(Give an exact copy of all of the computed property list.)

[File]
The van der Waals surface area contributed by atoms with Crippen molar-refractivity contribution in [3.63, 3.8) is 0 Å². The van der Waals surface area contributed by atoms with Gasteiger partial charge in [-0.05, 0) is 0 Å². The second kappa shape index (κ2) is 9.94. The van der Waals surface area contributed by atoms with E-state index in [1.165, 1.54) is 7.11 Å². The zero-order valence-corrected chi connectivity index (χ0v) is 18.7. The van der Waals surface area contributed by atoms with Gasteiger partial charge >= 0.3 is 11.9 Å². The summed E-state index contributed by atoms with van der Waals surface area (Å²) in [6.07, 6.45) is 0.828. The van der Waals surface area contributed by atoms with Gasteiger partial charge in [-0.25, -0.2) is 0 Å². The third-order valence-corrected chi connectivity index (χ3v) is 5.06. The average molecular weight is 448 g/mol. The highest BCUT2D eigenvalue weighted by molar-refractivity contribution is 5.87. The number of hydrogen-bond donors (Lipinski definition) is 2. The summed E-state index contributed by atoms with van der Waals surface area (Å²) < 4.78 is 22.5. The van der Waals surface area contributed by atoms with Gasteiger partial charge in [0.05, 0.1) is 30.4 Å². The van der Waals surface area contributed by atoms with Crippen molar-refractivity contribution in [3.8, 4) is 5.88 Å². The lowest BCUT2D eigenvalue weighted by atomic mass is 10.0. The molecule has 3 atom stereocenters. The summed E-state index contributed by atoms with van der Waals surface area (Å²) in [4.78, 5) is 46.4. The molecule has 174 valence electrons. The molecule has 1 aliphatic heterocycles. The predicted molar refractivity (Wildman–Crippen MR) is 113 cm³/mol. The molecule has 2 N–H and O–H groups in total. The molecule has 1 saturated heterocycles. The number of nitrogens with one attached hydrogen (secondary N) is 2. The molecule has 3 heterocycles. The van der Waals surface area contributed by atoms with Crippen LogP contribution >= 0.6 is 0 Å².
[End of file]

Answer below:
The van der Waals surface area contributed by atoms with Crippen molar-refractivity contribution in [3.63, 3.8) is 0 Å². The van der Waals surface area contributed by atoms with Gasteiger partial charge in [-0.05, 0) is 0 Å². The second kappa shape index (κ2) is 9.94. The van der Waals surface area contributed by atoms with E-state index in [1.165, 1.54) is 7.11 Å². The zero-order valence-corrected chi connectivity index (χ0v) is 18.7. The van der Waals surface area contributed by atoms with Gasteiger partial charge >= 0.3 is 11.9 Å². The summed E-state index contributed by atoms with van der Waals surface area (Å²) in [6.07, 6.45) is 0.828. The van der Waals surface area contributed by atoms with Gasteiger partial charge in [-0.25, -0.2) is 0 Å². The third-order valence-corrected chi connectivity index (χ3v) is 5.06. The average molecular weight is 448 g/mol. The highest BCUT2D eigenvalue weighted by molar-refractivity contribution is 5.87. The number of hydrogen-bond donors (Lipinski definition) is 2. The summed E-state index contributed by atoms with van der Waals surface area (Å²) < 4.78 is 22.5. The van der Waals surface area contributed by atoms with Gasteiger partial charge in [0.05, 0.1) is 30.4 Å². The van der Waals surface area contributed by atoms with Crippen molar-refractivity contribution in [3.8, 4) is 5.88 Å². The lowest BCUT2D eigenvalue weighted by atomic mass is 10.0. The molecule has 3 atom stereocenters. The summed E-state index contributed by atoms with van der Waals surface area (Å²) in [4.78, 5) is 46.4. The molecule has 174 valence electrons. The molecule has 1 aliphatic heterocycles. The predicted molar refractivity (Wildman–Crippen MR) is 113 cm³/mol. The molecule has 2 N–H and O–H groups in total. The molecule has 1 saturated heterocycles. The number of nitrogens with one attached hydrogen (secondary N) is 2. The molecule has 3 heterocycles. The van der Waals surface area contributed by atoms with Crippen LogP contribution >= 0.6 is 0 Å².